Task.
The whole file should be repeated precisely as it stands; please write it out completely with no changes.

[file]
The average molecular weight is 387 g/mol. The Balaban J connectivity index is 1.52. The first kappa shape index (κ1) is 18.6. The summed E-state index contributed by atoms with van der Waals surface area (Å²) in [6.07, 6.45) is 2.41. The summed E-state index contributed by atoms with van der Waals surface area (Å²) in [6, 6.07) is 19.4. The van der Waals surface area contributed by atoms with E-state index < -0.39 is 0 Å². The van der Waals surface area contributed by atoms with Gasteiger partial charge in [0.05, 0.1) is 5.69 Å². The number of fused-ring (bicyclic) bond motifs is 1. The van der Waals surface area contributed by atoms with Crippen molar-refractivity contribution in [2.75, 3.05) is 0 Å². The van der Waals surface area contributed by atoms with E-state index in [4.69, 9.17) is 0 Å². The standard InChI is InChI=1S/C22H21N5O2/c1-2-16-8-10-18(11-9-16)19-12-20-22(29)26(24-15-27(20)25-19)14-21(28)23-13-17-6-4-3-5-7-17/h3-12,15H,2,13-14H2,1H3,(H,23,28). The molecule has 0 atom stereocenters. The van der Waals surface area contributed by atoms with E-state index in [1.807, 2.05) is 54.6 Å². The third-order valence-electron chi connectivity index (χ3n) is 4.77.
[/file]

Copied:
The average molecular weight is 387 g/mol. The Balaban J connectivity index is 1.52. The first kappa shape index (κ1) is 18.6. The summed E-state index contributed by atoms with van der Waals surface area (Å²) in [6.07, 6.45) is 2.41. The summed E-state index contributed by atoms with van der Waals surface area (Å²) in [6, 6.07) is 19.4. The van der Waals surface area contributed by atoms with E-state index < -0.39 is 0 Å². The van der Waals surface area contributed by atoms with Gasteiger partial charge in [0.05, 0.1) is 5.69 Å². The number of fused-ring (bicyclic) bond motifs is 1. The van der Waals surface area contributed by atoms with Crippen molar-refractivity contribution in [2.75, 3.05) is 0 Å². The van der Waals surface area contributed by atoms with E-state index in [4.69, 9.17) is 0 Å². The standard InChI is InChI=1S/C22H21N5O2/c1-2-16-8-10-18(11-9-16)19-12-20-22(29)26(24-15-27(20)25-19)14-21(28)23-13-17-6-4-3-5-7-17/h3-12,15H,2,13-14H2,1H3,(H,23,28). The molecule has 0 atom stereocenters. The van der Waals surface area contributed by atoms with E-state index in [1.807, 2.05) is 54.6 Å². The third-order valence-electron chi connectivity index (χ3n) is 4.77.